Many lacrosse players continue to use their “lucky” lacrosse stick head for several seasons because they believe they can just replace the mesh when it becomes worn and weathered. The problem is the fact that these players, despite saving money, might be playing with an unsafe stick.
Just because you’ve replaced the mesh doesn’t mean your stick is completely safe for play. There might be cracks or imperfections from wear and tear hidden below the surface. Even product manufacturers concede that lacrosse heads begin to break down after muddy days spent scooping ground balls and whipping wrist shots.
“We know that materials break down over time, and while we’ve made great strides in product and polymers, and we continue to explore new materials and molding processes,” says Dale Kohler, Director of Innovation at Warrior. “The simple fact is that the current materials for all lacrosse heads will exhibit performance declines with usage over time.”
As a player, how exactly do you measure and quantify how much your head has broken down and how it can impact your game? According to Kohler, a good way to determine the durability of your head is by measuring how much it bends back when a force is applied to the head that is equivalent to an 80 mph shot. That deflection effects accuracy and consistency.
When you need a new pair of gloves because they don’t fit or they’re beat up, you don’t think twice about replacing them. “This type of change is easy to see and feel, but there are things that go on with lacrosse heads that aren’t as obvious, and we are studying those things to educate the consumer,” says Kohler.
It’s important to understand the correlations between age, usage, and degree of freshness and how they impact the overall effectiveness of your lacrosse head. “Trying to determine a rule of thumb that is based on the age of the head is very difficult,” says Kohler. “For example, if you take out a head that is two years old, but it’s been sitting in your bedroom or used sparingly and is well taken care of, it should still perform well,” he says. On the flip side, if you have a head for two months and are using it three hours each day, taking face-offs, leaving it in the trunk of a hot car, storing equipment on it, that head might not perform as well as the older head. “It’s not age; its usage and how it’s been taken care of,” he adds.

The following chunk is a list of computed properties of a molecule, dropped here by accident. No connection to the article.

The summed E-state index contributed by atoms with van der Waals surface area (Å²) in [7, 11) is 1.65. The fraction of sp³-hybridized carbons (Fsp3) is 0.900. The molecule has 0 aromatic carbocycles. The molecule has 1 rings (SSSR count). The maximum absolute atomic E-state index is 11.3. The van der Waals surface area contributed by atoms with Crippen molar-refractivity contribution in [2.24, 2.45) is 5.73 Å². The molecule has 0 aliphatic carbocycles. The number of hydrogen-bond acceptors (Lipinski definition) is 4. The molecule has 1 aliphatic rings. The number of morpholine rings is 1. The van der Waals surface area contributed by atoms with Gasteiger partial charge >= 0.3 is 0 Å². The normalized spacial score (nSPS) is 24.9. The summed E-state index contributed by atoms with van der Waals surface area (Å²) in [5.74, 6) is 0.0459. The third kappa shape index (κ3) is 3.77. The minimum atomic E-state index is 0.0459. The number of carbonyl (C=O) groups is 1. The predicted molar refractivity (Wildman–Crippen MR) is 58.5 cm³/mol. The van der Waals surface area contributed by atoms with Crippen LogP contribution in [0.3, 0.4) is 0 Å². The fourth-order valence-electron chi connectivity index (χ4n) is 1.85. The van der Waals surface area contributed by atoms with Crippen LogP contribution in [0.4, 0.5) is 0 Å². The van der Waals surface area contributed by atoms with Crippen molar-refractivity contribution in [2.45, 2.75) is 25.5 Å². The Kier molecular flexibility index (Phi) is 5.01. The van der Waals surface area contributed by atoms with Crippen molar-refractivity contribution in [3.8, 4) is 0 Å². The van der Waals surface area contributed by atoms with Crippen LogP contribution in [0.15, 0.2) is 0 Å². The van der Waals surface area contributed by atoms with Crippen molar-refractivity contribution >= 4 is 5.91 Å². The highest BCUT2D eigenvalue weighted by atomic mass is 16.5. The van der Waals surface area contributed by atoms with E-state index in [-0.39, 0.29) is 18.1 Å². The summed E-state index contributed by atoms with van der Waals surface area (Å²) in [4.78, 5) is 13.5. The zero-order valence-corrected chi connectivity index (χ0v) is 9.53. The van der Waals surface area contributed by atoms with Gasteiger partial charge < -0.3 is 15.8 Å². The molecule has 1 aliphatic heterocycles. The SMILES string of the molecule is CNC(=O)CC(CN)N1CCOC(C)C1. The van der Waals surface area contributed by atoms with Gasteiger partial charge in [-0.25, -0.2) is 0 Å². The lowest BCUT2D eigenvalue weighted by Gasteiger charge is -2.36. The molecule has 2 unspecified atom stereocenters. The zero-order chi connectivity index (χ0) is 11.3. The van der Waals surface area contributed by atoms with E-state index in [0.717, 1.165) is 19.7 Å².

Ultimately, it’s up to each individual player, but Kohler suggests paying close attention to head performance and how frequently you are making stringing adjustments. “As an athlete, we get used to making adjustments to our game, our shot, our passes, and our stick,” he says.
Players make micro adjustments to their shot as the material performance of a head diminishes to compensate for those changes. These are all practices that should be monitored and considered when you’re trying to determine whether or not a head is still performing at a high level. “While those tweaks and compensations can help, if the underlying issue is that the head has broken down, then those tweaks are really just a temporary band-aid,” says Kohler.
According to Kohler, it’s smart to store heads at room temperature and avoiding extreme heat or cold. Rotating between two sticks can also help elongate the lifecycle of both heads. If you take a look at the highest level of lacrosse, you’ll see that Major League Lacrosse players have at least two backup sticks (men’s and women’s) and sometimes travel with more.“This gets players used to more than one stick in case something happens to the other,” he adds.